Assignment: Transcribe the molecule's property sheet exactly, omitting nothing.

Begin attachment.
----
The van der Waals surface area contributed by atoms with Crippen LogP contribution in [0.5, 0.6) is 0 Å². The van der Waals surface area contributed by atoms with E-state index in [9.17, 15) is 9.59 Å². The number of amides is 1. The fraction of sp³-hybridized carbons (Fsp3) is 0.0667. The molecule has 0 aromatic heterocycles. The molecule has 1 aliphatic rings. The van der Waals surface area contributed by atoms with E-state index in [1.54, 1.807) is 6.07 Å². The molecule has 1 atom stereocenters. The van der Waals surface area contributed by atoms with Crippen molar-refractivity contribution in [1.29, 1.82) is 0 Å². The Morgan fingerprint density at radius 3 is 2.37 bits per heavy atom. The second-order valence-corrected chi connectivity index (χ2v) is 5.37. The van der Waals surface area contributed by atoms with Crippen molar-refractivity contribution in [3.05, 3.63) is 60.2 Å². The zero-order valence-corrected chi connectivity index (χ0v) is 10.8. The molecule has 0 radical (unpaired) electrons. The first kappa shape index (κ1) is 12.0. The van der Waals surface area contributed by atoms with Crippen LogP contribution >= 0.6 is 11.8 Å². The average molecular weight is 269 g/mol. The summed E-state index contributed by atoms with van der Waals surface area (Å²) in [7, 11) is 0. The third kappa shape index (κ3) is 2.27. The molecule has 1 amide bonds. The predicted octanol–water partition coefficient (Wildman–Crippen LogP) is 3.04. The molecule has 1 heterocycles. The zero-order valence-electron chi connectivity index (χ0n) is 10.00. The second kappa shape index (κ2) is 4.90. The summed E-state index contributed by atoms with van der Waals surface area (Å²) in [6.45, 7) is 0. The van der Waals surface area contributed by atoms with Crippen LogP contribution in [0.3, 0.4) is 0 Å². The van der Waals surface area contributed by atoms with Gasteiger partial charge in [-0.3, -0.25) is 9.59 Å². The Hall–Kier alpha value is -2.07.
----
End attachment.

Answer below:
The van der Waals surface area contributed by atoms with Crippen LogP contribution in [0.5, 0.6) is 0 Å². The van der Waals surface area contributed by atoms with E-state index in [9.17, 15) is 9.59 Å². The number of amides is 1. The fraction of sp³-hybridized carbons (Fsp3) is 0.0667. The molecule has 0 aromatic heterocycles. The molecule has 1 aliphatic rings. The van der Waals surface area contributed by atoms with E-state index in [1.54, 1.807) is 6.07 Å². The molecule has 1 atom stereocenters. The van der Waals surface area contributed by atoms with Crippen molar-refractivity contribution in [1.29, 1.82) is 0 Å². The Morgan fingerprint density at radius 3 is 2.37 bits per heavy atom. The second-order valence-corrected chi connectivity index (χ2v) is 5.37. The van der Waals surface area contributed by atoms with Crippen molar-refractivity contribution in [3.05, 3.63) is 60.2 Å². The zero-order valence-corrected chi connectivity index (χ0v) is 10.8. The molecule has 0 radical (unpaired) electrons. The first kappa shape index (κ1) is 12.0. The van der Waals surface area contributed by atoms with Crippen LogP contribution >= 0.6 is 11.8 Å². The average molecular weight is 269 g/mol. The summed E-state index contributed by atoms with van der Waals surface area (Å²) in [7, 11) is 0. The third kappa shape index (κ3) is 2.27. The molecule has 1 amide bonds. The predicted octanol–water partition coefficient (Wildman–Crippen LogP) is 3.04. The molecule has 1 heterocycles. The zero-order valence-electron chi connectivity index (χ0n) is 10.00. The second kappa shape index (κ2) is 4.90. The summed E-state index contributed by atoms with van der Waals surface area (Å²) in [6.45, 7) is 0. The van der Waals surface area contributed by atoms with Crippen LogP contribution in [0.3, 0.4) is 0 Å². The van der Waals surface area contributed by atoms with Gasteiger partial charge in [-0.3, -0.25) is 9.59 Å². The Hall–Kier alpha value is -2.07.